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When Should an Actor Get a Publicist?

When Should an Actor Get a Publicist?
Lee Wallman
Wallman PR, Los Angeles

Publicity should be about publicizing the work of an artist. A good strategic publicity campaign would focus on building upon an actor's great performance, which would then create new professional opportunities.

Unfortunately, I think it's becoming more common for people seeking fame to hire a publicist to get them into events or on a red carpet, but I don't subscribe to that way of thinking. Personally, I don't know of any acting jobs that were earned by simply having your photo on photography websites.

I would advise actors to not hire a publicist until they have an important and visible project or role to promote—for example, a television series, studio film, or great indie film with festival dates or distribution lined up.

Susan L. Schulman
Susan L. Schulman Publicity, New York

Most of the actors that either come to me or that I'm directed to are on the verge of stardom. They've had several Broadway shows, but maybe they didn't have the leading role or the role that gets them attention. And then they come to me when they get that role and they want to capitalize on it. It isn't that they haven't been fabulous all along, but it's that they've got the right things in place to really show it.

My job—the real job of any publicist—is to remind people in the industry just how wonderful an actor is. People forget, especially if the actor hasn't gotten that high level of attention before. If they aren't at the level where they are the star, it's time to think about hiring someone when they get the role where that can change. That's where we come in: to turn the actor into the one who's the star, or the one they base the story on. We help change people's perception of who and what an actor is. Ultimately, it's about taking them to the next level if you can.

I'm kind of notorious for turning people down, because if I don't feel that it's the right moment for them, I won't take them on. I don't want to fail, for them or for me. I can be wrong, but I think I have a pretty good eye for when all of those things come together, and it has to be the right part to let that person shine and be seen. It's not about the size necessarily, but they have to have their moment.

Very often, especially in New York, the level of talent is so high that just to be cast is a high measure. We're presuming the talent, and the assumption going into any production is that the person cast in anything is gifted. But all the elements have to work together.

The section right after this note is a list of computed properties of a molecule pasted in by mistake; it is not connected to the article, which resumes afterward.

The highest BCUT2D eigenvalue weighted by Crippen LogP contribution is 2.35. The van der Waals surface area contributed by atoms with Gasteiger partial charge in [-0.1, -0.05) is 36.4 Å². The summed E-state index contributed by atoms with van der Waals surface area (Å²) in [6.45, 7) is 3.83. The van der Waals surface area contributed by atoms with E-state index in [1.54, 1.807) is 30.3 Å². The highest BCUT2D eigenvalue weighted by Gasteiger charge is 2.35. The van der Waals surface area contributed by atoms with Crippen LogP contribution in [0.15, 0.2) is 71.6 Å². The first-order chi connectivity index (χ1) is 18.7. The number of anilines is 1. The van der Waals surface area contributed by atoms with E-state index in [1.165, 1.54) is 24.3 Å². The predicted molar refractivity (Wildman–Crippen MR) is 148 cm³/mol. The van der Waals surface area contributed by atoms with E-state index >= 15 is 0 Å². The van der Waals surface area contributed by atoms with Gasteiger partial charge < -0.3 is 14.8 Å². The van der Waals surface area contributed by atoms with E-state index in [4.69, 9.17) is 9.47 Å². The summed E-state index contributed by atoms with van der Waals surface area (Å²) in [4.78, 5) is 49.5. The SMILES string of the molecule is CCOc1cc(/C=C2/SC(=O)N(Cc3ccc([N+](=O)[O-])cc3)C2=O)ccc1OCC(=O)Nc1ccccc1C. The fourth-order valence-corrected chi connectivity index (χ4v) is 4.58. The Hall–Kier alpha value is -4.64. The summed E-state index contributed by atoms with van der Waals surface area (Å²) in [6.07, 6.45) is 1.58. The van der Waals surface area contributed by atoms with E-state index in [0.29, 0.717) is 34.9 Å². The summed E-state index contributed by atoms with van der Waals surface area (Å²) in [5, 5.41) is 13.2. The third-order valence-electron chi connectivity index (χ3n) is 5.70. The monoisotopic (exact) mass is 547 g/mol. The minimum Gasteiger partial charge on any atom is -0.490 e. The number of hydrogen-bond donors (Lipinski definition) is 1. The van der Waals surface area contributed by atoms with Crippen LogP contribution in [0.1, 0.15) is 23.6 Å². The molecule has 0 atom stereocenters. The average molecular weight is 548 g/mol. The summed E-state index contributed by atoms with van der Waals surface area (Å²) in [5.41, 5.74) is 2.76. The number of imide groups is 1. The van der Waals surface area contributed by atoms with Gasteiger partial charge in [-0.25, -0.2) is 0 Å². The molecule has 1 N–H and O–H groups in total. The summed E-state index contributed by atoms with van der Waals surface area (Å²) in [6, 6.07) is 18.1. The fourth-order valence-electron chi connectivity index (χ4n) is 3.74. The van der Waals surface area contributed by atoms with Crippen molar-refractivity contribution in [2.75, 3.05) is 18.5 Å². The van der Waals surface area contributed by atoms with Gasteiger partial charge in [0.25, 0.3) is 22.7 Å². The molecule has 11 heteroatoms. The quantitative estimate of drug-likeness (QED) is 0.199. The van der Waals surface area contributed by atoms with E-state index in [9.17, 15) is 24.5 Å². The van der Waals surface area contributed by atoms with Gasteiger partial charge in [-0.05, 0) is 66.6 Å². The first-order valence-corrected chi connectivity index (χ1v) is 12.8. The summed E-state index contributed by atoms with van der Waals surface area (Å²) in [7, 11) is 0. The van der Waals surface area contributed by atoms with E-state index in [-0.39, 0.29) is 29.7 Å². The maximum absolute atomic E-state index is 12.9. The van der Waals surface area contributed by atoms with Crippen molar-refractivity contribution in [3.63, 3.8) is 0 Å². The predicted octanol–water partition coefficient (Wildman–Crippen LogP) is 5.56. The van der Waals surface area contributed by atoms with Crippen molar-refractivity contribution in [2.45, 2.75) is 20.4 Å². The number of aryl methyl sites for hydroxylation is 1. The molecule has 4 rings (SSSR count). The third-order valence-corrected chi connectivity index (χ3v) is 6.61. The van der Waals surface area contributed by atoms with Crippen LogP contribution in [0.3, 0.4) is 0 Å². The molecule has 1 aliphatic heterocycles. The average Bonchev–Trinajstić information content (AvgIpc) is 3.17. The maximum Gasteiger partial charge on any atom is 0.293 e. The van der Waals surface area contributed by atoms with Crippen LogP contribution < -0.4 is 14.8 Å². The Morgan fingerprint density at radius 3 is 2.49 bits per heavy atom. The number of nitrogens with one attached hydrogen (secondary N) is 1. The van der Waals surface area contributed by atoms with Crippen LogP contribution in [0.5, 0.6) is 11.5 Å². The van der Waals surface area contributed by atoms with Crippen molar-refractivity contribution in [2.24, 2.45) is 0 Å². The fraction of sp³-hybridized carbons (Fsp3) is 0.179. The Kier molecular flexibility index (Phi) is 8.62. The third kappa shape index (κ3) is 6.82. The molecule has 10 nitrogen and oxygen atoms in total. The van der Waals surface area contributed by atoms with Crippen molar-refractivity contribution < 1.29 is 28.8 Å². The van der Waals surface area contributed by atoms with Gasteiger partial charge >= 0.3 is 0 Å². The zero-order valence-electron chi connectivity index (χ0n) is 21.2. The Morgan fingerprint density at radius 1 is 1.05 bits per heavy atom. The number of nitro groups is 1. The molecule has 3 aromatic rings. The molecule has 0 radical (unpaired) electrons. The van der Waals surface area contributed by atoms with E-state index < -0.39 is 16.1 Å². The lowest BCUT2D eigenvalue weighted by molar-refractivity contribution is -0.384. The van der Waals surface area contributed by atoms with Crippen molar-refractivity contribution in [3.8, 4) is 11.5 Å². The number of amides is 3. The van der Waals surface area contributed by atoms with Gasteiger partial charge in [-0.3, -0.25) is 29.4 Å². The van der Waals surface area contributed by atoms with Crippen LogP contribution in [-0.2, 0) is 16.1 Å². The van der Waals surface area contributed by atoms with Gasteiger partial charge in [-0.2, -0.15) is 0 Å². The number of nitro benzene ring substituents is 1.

The reality is that it helps to have someone beating the drum for you. Actors can be wonderful artists, but they aren't so great at beating their own drum. The career itself is because of the talent. Publicists then bring the focus of people who might not have noticed that talent and call attention to how wonderful the actor is. It can be very helpful to have somebody who has your back.

Also, if it's a good press agent, it's a partnership. If I get a call, I might suggest or recommend or tell them what I think, but it's their choice about every opportunity and whether they want to do it. I give all the information I can and my opinion, but it's always their call, and I respect it. It's having their back. And it really helps to have someone guiding you through the whole thing and having an experienced person with your interests completely at heart.

Melody Korenbrot and Ziggy Kozlowski
Block Korenbrot PR, Los Angeles

When there is something that warrants bringing attention. If you're in a performance or have a job that merits investing in further exposure, a personal press agent can be very helpful.

If you have a project that will receive public exposure, you might want to bring attention specifically to yourself. A publicist cannot plant stories unless the project at hand is about to receive a public performance or airing or exposure of some sort. A publicist will not get you a job—that is the agent's responsibility. But a publicist will expose your work to the press and the public and help you get your next job.

You can really only consider all of this when you have the money. This is not meant as a facetious statement. You should have enough money to pay a qualified person to do a good job for you and meet with them. That is a practical concern that cannot be ignored.

Also, if you are in a project and you feel that you are being ignored, it's certainly worth thinking about hiring a publicist. If you are the fourth lead in a movie starring George Clooney, Morgan Freeman, and Meryl Streep, and you are the next person in line, you will, in fact, be ignored by the studio. You should hire a publicist to attend to your personal interests.

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